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Investment in bike sharing companies spiked over 800% last year, with much of that coming from China
In recent years, there's been a wave of investment in so-called smart cities, or technology designed to improve infrastructure, while also giving its citizens a decent quality of life. Already 66 percent of cities in the U.S. are currently investing in smart city technology, and a quarter of those who haven't are at least expressing interest in implementing them.
A subset of the smart city mission is to make cities clean and environmentally sustainable. One way to do that is through bike sharing, which has recently seen an explosion of funding, going from $287.7 million in 2016 to $2.6 billion in 2017, an 812 percent increase year-to-year.
The latest beneficiary of the spike in investment is LimeBike, which has just raised $70 million in funding from Fifth Wall Ventures and Rainbow Technology.
This funding is an extension of its $50 million Series B round, which the company raised in October. The initial round was led by Coatue Management with additional investments from DCM Ventures, GGV Capital, Franklin Templeton Investments, Section 32, AME Cloud Ventures, Stanford-StartX Fund and The Durant Company, as well as previous investors, including Andreessen Horowitz and NGP Capital, and Decent Capital.
The initial Series B valued the company, which was only founded last year, at $225 million. LimeBike has now raised $132 million in total capital.
This news comes on the heel's of a slew of big pieces of news for LimeBike this week: first, it expanded operations to San Diego. That was followed by the launch of what it calls "the largest fleet of electric-assist bikes in the country," as it put 500 Lime-E’s on the streets of Seattle. That was followed by the biggest news of all: the debut of its new electric scooter, known as the Lime-S.
Launched in June of 2017, LimeBike is a smart bikeshare provider. The company partners with cities, colleges and businesses to provide dock-free, subsidy-free, shared smart mobility services. It has over 35,000 bikes deployed, with availability in 46 markets and has logged over 1.5 million trips.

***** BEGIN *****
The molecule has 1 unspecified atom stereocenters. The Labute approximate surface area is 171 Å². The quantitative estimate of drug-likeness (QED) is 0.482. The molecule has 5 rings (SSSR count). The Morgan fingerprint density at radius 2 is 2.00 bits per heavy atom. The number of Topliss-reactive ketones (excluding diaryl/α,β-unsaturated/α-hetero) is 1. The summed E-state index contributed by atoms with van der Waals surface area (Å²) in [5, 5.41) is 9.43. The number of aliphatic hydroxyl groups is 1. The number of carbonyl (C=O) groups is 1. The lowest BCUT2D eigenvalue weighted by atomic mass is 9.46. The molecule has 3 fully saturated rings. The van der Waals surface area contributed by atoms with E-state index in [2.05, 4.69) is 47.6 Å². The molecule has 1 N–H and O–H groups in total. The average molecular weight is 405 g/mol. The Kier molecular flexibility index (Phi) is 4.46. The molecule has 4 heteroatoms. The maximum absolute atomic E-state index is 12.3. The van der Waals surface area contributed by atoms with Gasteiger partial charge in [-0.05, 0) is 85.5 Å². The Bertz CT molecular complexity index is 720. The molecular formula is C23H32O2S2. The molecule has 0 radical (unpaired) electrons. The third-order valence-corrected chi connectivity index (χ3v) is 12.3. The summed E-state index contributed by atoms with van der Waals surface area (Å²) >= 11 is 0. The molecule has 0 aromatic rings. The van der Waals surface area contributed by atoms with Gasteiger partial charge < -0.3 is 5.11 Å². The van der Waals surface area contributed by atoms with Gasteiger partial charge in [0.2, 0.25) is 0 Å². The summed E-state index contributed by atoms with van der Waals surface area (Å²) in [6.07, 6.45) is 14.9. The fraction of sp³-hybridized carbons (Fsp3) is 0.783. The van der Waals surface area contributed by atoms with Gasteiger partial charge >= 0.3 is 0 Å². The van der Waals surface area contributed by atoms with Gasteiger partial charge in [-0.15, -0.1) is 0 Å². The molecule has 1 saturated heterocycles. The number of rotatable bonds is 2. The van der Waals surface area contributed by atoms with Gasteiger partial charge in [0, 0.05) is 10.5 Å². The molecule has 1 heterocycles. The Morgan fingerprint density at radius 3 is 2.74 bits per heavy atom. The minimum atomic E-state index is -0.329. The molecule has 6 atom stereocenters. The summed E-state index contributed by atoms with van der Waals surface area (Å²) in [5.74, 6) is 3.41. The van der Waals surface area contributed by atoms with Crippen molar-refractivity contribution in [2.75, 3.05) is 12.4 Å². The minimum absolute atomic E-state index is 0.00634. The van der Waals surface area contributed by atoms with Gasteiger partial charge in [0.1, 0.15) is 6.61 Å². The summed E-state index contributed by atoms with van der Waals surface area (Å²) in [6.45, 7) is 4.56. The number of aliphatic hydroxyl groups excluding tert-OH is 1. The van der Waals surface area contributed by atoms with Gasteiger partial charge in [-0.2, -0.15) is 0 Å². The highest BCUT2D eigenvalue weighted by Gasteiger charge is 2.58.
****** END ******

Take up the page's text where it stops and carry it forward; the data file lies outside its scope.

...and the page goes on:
It costs just $1 to unlock a Lime-E bike, and then users pay $0.10 per minute to ride.
Recently, LimeBike has been partnering with real estate owners to enhance its growth and that is where its investment with Fifth Wall comes in, as the firm will help support the company's real estate partnerships strategy.
Fifth Wall Ventures is backed by some of the largest Built World owners and operators in the U.S. including CBRE, Equity Residential, Lennar, Hines, Macerich, Prologis, and Host Hotels. Fifth Wall has also made investments in real estate companies that include Appear Here, Wiredscore and Opendoor.
"Real estate owners have looked to Fifth Wall to find the optimal partner in the bikesharing ecosystem as commercial real estate owners have a strong vested interest in creating more accessible and livable cities," Brad Greiwe, Co-Founder and Managing Partner at Fifth Wall, said in a statement.
"Fifth Wall's strategic real estate partners want to help LimeBike distribute across consumer real estate endpoints: multifamily, office, and retail real estate. In effect, bringing shared bikes to the last 10 feet of the last mile at these assets will be a win for everyone involved: for LimeBike, for real estate owners, for consumers, for cities, and ultimately for the environment as well."
LimeBike plans to use its new funds to expand its operations, support ongoing research and the enhancement of its smart fleet, improve its mobile app, and to increase the size of deployments.
In addition, the company plans to continue expanding throughout the U.S. and in Europe, where it is currently in Frankfurt and Zurich.
The bike sharing space
There has been a major spike in investing in bike sharing, but many of of the best funded companies in this space are Chinese.
That includes Mobike, which raised a $600 million round in June of last year, led by Tencent; the company has raised a total of $928 million in funding. Meanwhile ofo raised $700 million in July, in a round led by Alibaba. That company has raised $1.3 billion in all. Another Chinese company, Hellobike, had raised over $500 million before being acquired last year.
In the U.S., outside of LimeBike, the companies are not quite as well funded. They include Spin, which has raised $8 million; JUMP Bikes, which has $11.6 million; CycleHop, which has $3.9 million; and Zagster, which has raised $17.2 million.
(VatorNews reached out to LimeBike, Fifth Wave and Coatue Management for further comment but they were not available at this time)
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